A new Investing in Music report from international music-industry trade body the International Federation of the Phonographic Industry (IFPI) concludes that, globally, record companies invested $4.5 billion in A&R and marketing in 2011, of which $2.7 billion was in A&R alone.
“It is still a very high risk industry,” said Frances Moore, IFPI’s CEO, pointing out that it can cost up to $1.4 million to break a new act in a major market with only one in five ending up with a successful career. “We don’t see anyone else coming forward to take that risk,” she added.
The report, commissioned for IFPI and independent labels’ global organization WIN, was unveiled at IFPI’s headquarters in London today. The study claimed the international music industry’s commitment to creativity was illustrated by the 5,000 artists currently signed to the major record companies and the “tens of thousands” on the independent labels’ roster.
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The report showed nearly 23% of the labels’ artists were new signings. A breakdown of the potential $1.4 million cost for breaking each new act in a key music market was broken out as follows in the report under the heading “Typical investment by a major record company in a newly signed artist:” $200,000 on the advance; between $200,000 and $300,000 on recording; the budget for two to three promotional music videos could cost between $50,000 and $300,000; another $100,000 on support for touring; and up to $500,000 for marketing and promotion.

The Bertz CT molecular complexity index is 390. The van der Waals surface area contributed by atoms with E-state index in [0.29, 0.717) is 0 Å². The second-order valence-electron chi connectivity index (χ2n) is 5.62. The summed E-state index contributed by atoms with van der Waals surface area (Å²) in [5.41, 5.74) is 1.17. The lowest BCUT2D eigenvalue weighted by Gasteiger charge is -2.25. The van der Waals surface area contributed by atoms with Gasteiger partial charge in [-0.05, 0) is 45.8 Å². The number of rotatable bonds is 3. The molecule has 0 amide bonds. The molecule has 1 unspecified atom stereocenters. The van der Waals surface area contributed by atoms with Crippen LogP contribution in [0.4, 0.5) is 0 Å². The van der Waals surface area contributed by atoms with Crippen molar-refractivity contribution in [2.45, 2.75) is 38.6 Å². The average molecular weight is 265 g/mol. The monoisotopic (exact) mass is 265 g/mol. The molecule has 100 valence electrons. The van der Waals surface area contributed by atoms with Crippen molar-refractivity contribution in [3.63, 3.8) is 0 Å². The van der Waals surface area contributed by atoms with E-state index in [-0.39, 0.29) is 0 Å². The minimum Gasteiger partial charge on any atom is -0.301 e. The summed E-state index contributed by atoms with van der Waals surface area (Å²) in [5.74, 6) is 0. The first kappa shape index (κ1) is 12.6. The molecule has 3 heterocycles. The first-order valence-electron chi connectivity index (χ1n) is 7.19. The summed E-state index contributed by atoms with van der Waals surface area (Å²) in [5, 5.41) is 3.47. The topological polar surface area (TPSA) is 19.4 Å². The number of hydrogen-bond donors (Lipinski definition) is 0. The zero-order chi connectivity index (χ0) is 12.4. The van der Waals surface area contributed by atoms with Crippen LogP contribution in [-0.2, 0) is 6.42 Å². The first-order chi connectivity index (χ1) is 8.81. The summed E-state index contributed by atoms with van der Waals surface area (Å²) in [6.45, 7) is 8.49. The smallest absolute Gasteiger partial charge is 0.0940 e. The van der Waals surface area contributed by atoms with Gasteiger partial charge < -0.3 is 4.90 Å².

Although the possible $1.4 million cost represents the high end of the investment, it confirms the labels’ financial commitment to nurturing and developing artists “despite declining revenues,” Moore said.
Helping to put the 16% of music’s revenues the music industry spends on A&R in perspective, the report compared other industries’ research investments: the global pharmaceuticals and biotechnology sector, for example, invested 15.3% of its revenues on R&D; software and computer services spent 9.6%; while technology hardware and equipment industries devoted 7.8% of their revenues.
The Investing in Music report also features the results of a study that concluded that unsigned acts appreciate the positive impact labels can have on their careers.
Based on studies by U.K.-based The Unsigned Guide and IFPI, and German IFPI affiliate Bundesverband Musikindustrie, more than 70% of unsigned artists said a recording contract with a label is essential for the right marketing and promotion strategies. “The role of the record industry is very much undiminished,” Moore said.
The global music industry saw a 3% drop in total recorded-music revenue to $16.6 billion in 2011.
During the Q&A that following the report’s launch, the IFPI disclosed that global music revenues had declined 1% during the period from January to October this year.
This was compared to the 3% drop during the same period in 2011, hence the industry’s confidence that the decline in revenue is truly turning around, Moore added. “We’re looking at improving revenues compared to last year, which was an improvement on the year before.”